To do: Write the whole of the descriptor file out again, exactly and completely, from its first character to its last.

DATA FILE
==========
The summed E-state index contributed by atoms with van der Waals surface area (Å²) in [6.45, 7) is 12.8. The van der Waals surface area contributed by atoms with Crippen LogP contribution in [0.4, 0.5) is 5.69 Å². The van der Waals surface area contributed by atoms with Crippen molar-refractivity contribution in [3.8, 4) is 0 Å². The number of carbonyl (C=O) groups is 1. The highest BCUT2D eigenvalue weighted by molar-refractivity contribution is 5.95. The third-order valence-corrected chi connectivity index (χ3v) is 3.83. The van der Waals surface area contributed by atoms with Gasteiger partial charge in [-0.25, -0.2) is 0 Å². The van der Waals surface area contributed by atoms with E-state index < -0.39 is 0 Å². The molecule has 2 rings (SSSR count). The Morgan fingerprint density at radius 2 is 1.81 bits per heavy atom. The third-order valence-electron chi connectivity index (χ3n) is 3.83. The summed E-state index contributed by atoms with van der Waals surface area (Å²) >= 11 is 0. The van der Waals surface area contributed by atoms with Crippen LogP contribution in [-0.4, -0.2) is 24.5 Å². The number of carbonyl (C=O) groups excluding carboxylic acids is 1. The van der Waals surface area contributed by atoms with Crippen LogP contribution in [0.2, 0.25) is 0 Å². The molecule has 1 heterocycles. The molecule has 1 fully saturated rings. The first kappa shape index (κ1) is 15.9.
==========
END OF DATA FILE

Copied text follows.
The summed E-state index contributed by atoms with van der Waals surface area (Å²) in [6.45, 7) is 12.8. The van der Waals surface area contributed by atoms with Crippen LogP contribution in [0.4, 0.5) is 5.69 Å². The van der Waals surface area contributed by atoms with Crippen molar-refractivity contribution in [3.8, 4) is 0 Å². The number of carbonyl (C=O) groups is 1. The highest BCUT2D eigenvalue weighted by molar-refractivity contribution is 5.95. The third-order valence-corrected chi connectivity index (χ3v) is 3.83. The van der Waals surface area contributed by atoms with Gasteiger partial charge in [-0.25, -0.2) is 0 Å². The van der Waals surface area contributed by atoms with E-state index < -0.39 is 0 Å². The molecule has 2 rings (SSSR count). The Morgan fingerprint density at radius 2 is 1.81 bits per heavy atom. The third-order valence-electron chi connectivity index (χ3n) is 3.83. The summed E-state index contributed by atoms with van der Waals surface area (Å²) >= 11 is 0. The van der Waals surface area contributed by atoms with Crippen LogP contribution in [-0.4, -0.2) is 24.5 Å². The number of carbonyl (C=O) groups excluding carboxylic acids is 1. The van der Waals surface area contributed by atoms with Crippen LogP contribution in [0.2, 0.25) is 0 Å². The molecule has 1 heterocycles. The molecule has 1 fully saturated rings. The first kappa shape index (κ1) is 15.9.